One of the few and far moments in the Presidential run is an agreement or any commonality in the viewpoints of both Trump and Biden over an issue. China’s assertion is one such topic where both the candidates are closer in their views than is often recognized. Trump has left no stone unturned in explicitly bashing out China while Biden’s aide, Anthony Blinken, has also said that China is a growing challenge, and that too one of the biggest challenges the US has ever faced.
So, it won’t be incorrect to say that we are still surrounded by the clouds of uncertainty and ambiguity in terms of both economics and politics in the case of both Republicans and Democrats. But out of all the surfaced confusion, one thing that is clear is Chinese influence. Most of the economic models reveal that the decoupling of the global superpowers and potential counterparts will yield massive economic losses. It still looks near to impossible that most China-originated supply chains would be in a capacity to transition out of the mainland even in the next elective session of the United States.
What is more precarious is that this “new cold war” is based on two factors:
- A growing perception that American domination is in deep decline
- China is a nation which can challenge this dominance
Both of these factors are nothing but misperceptions and myths that have historically instigated the building stone of major wars in the history of the international system. When we say dominance we refer to the potential and power the US holds since the end of World war. With time, this potent position may have become unstabilized with the US no more enjoying the tantamount degree of unfettered influence. But again, the decline in America’s powers seems to be vastly exaggerated, especially by the Chinese authorities.
This is factually and statistically proven. The United States is positioned ahead of China in almost every measurable index, be it in terms of economic presence or military influence, or technological power. The same dominance to remain with the same until about 2050.
However, on the other end, Chinese power is also many times underestimated, especially under the authoritarian leadership of Xi Jinping. The erratic behavior of the country hints at Xi’s belief that it is time for China to rule the world for which it has to assert itself across the continent and in the oceans with no consideration given to its reputation being scarred as a “Wolf Warrior”. A face-off between an over-passionate Xi Jinping and impulsive Donald Trump may lead to disastrous consequences. On the contrary, Biden may give way to diplomatic engagement to arrive at a peaceful outcome even on issues that seem zero-sum.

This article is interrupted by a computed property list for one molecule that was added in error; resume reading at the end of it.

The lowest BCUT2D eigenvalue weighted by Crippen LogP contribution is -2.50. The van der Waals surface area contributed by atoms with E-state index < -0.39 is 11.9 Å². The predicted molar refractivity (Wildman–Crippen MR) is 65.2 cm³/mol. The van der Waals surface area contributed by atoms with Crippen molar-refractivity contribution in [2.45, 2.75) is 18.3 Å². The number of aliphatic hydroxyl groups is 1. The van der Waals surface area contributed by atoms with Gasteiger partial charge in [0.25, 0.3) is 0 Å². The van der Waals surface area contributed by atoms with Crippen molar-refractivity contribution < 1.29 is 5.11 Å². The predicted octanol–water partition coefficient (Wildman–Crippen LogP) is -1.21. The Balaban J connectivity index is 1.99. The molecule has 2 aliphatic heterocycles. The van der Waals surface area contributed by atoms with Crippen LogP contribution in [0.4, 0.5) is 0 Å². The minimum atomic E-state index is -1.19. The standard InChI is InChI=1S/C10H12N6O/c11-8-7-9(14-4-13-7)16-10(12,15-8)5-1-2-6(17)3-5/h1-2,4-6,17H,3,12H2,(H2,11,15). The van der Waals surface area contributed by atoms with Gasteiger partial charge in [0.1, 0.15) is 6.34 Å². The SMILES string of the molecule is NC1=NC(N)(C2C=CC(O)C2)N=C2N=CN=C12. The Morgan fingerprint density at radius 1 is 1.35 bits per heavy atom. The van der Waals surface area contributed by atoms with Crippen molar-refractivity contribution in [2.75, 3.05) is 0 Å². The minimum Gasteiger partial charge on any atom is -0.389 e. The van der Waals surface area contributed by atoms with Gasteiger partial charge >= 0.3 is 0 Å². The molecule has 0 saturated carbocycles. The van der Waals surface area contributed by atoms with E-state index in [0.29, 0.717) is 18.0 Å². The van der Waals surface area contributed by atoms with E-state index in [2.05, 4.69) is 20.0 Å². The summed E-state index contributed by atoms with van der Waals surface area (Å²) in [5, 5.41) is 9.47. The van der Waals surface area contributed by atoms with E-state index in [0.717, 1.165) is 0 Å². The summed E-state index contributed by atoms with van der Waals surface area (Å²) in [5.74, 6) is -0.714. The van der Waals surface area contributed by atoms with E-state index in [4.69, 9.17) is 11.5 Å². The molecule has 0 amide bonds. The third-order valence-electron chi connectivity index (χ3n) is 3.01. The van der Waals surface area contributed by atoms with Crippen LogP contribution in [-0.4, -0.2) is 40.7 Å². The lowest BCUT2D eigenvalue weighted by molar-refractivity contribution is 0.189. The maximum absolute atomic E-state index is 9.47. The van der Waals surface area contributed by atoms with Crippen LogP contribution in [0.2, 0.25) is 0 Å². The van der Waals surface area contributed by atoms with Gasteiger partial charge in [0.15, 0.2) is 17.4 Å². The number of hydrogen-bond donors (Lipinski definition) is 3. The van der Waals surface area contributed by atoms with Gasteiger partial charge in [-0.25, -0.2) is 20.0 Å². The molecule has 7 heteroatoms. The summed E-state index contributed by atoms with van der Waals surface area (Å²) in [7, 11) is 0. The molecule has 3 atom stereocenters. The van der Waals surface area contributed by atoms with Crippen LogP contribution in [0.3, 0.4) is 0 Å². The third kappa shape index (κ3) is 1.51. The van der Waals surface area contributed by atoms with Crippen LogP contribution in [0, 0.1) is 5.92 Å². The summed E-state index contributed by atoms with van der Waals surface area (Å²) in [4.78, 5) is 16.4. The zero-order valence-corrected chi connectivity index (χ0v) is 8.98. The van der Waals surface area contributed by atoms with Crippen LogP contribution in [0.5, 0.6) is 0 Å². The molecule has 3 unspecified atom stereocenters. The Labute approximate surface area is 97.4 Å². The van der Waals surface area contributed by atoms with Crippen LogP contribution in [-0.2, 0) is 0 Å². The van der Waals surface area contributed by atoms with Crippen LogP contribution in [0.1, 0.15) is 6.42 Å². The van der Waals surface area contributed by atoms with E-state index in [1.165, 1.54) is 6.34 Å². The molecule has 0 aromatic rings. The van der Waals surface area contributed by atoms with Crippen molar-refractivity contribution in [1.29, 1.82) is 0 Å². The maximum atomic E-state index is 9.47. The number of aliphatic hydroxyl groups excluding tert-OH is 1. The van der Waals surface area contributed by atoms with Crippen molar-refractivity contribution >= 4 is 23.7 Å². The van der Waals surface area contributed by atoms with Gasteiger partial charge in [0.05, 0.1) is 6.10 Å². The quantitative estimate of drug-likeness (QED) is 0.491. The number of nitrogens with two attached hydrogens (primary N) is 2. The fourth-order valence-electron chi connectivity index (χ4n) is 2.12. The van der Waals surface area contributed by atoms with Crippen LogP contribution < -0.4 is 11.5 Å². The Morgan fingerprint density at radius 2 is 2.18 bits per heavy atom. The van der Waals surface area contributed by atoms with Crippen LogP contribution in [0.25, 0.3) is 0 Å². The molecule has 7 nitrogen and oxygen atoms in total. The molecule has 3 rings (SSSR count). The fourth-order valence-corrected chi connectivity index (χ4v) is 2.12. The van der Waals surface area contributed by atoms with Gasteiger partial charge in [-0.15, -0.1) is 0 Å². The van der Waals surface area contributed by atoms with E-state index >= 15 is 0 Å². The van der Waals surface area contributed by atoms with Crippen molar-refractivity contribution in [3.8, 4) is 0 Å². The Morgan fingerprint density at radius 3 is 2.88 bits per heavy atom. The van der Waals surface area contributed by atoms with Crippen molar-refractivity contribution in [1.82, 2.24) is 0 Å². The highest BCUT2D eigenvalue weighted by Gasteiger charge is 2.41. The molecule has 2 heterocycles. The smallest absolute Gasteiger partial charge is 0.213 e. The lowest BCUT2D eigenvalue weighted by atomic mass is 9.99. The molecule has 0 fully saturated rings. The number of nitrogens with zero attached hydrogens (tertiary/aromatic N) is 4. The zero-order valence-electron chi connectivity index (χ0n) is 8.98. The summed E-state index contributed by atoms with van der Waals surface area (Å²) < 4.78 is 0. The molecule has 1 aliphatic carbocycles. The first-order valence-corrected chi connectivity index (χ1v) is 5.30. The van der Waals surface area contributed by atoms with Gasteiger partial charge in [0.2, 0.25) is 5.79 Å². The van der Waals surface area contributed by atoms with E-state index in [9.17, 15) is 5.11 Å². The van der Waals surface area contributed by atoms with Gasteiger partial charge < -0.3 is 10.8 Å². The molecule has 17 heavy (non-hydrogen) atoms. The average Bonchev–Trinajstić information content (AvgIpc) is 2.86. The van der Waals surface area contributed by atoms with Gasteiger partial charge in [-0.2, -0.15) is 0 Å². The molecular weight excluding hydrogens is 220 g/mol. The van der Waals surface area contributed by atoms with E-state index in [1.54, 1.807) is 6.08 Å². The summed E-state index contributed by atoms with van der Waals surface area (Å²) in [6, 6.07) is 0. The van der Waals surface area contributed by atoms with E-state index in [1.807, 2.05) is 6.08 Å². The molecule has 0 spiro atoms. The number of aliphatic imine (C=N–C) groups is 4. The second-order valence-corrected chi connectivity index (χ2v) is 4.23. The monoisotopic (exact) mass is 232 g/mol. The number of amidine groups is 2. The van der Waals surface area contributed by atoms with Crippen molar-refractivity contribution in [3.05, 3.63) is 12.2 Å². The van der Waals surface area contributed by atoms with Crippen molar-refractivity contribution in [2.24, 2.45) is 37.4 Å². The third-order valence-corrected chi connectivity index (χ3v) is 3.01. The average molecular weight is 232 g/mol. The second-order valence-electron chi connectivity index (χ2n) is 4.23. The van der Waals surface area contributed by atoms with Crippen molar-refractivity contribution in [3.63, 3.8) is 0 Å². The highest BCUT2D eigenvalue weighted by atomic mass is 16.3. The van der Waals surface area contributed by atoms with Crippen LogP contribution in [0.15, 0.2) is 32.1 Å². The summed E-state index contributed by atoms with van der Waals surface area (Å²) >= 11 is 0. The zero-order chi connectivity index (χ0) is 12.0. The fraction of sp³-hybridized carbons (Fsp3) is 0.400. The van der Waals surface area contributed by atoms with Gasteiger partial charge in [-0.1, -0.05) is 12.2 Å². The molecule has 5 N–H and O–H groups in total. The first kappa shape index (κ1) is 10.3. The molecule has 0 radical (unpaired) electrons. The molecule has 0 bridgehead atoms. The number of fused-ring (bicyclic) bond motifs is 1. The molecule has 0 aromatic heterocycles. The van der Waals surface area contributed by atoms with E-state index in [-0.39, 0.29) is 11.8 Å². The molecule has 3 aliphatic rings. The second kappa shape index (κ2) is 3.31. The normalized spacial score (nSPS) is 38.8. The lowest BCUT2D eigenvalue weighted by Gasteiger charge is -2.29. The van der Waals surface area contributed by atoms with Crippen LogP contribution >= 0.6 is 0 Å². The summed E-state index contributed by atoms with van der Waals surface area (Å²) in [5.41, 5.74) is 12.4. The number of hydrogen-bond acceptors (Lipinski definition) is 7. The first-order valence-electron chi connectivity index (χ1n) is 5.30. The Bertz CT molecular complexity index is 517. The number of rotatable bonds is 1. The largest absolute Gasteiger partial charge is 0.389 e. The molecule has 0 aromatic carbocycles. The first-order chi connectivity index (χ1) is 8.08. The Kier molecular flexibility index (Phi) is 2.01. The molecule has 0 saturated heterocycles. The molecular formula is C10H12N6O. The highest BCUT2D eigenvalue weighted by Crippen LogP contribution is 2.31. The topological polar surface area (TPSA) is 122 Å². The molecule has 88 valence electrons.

How do both the candidates differ on trade issues?
Needless to say by now, Biden would focus on and bring in the higher potential of international cooperation with other countries. Greater consistency in policies is expected by Biden against the unilateralist approach followed by Trump. However, the already existing international tensions may be heavy on Biden’s plans and strategies. Biden is an opportunist free-trader and is probably highly concerned about altering the decline of the American industry. Biden-Obama bailout of the American car industry during the great recession no doubt has to have a special mention here. Biden’s “Made in America” vision is more inclined towards the provision of subsidies rather than tariffs.
Another point to consider is the probability of China adopting unfair trade practices, which may pose a major threat to US trade. It may also make the reversal of Trump’s tariffs on China difficult unless China undertakes significant reforms.
Apart from this, deliberations and tensions with nations like the European Union may negatively affect the trading capacity of the States. One such example of long-festering disputes is subsidy disagreement to Airbus and Boeing.
At last, the Trump administration has highly enervated its presence in the World Trade Organization, often abbreviated as WTO. He has extensively offended WTO’s dispute settlement mechanism.